Our humanity is further defined by our ability of language use, the development of which is a huge part of the mental development of a young child. It was a young Japanese child’s capacity to learn the intricacies of his mother tongue that led Shinichi Suzuki to develop the method and teaching philosophy that is named for him. His revelation that all Japanese children learn to speak Japanese seems at first to be little more than the statement of a self-evident fact – hardly the basis for a music education philosophy, one would think.

Dr. Suzuki, however, had a gift for seeing wondrous things in everyday events. His discovery goes to the core of how a child acquires language: a child who is raised in a particular linguistic environment learns how to communicate in that environment. As recent language-immersion initiatives in Canada and elsewhere have proven, a child who is raised in a linguistic environment consisting of two or more languages (English at home, and French at school, for instance) learns to communicate in both of them and differentiate between the two – the child knows which language to use with which person.

It is evident, therefore, that children have the capacity to learn how to communicate. According to proponents of the Suzuki Philosophy, this is indicative of tremendous talent and potential – it’s remarkable that a child can have such a capacity for language acquisition, whereas adults who try to learn a second language will attest to the difficulty of the task.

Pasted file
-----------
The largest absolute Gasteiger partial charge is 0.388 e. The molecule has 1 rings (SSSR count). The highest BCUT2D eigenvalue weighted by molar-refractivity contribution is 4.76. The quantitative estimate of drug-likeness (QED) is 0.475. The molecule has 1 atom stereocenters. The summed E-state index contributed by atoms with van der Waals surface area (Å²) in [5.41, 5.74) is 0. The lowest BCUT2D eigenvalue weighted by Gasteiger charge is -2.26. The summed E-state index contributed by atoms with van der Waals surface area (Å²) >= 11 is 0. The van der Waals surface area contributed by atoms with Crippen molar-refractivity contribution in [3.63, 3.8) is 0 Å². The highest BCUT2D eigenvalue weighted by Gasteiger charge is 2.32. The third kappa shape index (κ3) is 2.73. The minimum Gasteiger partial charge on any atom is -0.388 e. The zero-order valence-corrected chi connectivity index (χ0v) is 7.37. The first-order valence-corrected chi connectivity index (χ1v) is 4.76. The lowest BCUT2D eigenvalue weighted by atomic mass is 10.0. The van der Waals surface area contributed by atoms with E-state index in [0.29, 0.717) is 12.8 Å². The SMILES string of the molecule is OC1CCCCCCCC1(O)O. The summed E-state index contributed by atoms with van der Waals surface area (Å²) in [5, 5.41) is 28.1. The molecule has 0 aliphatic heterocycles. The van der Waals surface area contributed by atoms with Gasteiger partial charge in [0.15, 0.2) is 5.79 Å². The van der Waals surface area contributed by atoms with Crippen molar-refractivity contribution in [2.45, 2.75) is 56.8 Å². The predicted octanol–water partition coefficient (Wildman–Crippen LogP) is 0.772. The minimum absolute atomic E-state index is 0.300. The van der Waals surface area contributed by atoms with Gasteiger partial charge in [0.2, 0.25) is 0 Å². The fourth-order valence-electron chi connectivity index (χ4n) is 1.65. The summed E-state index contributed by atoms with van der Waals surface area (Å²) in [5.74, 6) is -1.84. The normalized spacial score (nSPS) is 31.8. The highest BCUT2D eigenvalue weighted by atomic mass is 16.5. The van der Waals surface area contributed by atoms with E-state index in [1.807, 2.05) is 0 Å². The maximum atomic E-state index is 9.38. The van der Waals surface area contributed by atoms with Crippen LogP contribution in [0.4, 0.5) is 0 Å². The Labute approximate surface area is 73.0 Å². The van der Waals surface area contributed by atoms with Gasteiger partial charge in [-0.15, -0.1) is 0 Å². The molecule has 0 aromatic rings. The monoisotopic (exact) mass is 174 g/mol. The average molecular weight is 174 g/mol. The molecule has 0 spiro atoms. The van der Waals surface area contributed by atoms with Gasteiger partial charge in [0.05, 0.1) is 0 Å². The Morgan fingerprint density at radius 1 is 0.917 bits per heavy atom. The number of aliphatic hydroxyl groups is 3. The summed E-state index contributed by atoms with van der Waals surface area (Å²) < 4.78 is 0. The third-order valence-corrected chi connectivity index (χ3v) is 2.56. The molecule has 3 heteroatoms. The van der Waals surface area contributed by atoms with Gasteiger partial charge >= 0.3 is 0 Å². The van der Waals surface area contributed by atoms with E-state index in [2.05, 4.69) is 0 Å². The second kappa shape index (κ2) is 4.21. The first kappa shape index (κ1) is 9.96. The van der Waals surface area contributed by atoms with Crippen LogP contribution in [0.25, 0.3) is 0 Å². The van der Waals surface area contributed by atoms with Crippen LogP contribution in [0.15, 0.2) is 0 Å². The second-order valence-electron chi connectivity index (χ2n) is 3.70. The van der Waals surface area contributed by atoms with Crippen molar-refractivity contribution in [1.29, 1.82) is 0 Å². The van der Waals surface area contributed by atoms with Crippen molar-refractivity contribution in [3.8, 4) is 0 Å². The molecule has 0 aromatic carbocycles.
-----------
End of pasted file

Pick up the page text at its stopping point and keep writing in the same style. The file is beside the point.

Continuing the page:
By declaring that every child is talented, however, is not to say that children are equally talented, neither in language acquisition nor in anything else – ten children will learn language at ten different rates and in ten different ways; some will have a more supportive environment than others; some will be quicker on the pickup than others (through nurturing and education, however, children acquire a learning curve – another important aspect of ability development is developing the ability of knowledge acquisition). Indeed, some children, due to disability or misadventure, may have a greatly-diminished capacity for language acquisition. That said, it is important to recognize that the capacity is still there – the teacher has to find a way of accessing it for each child. Each child, in some way or another, will eventually learn the intricacies of communicating – very few of them will grow up to be professional speakers, but that doesn’t matter: most will learn to speak their mother tongue at a very high level.

Each child, furthermore, is his/her own benchmark; comparing the progress of a child against some external standard of which the child has no understanding (or even comparing the child with another child) is hardly fair. A child will learn at his/her own pace – as people, children deserve our respect for that.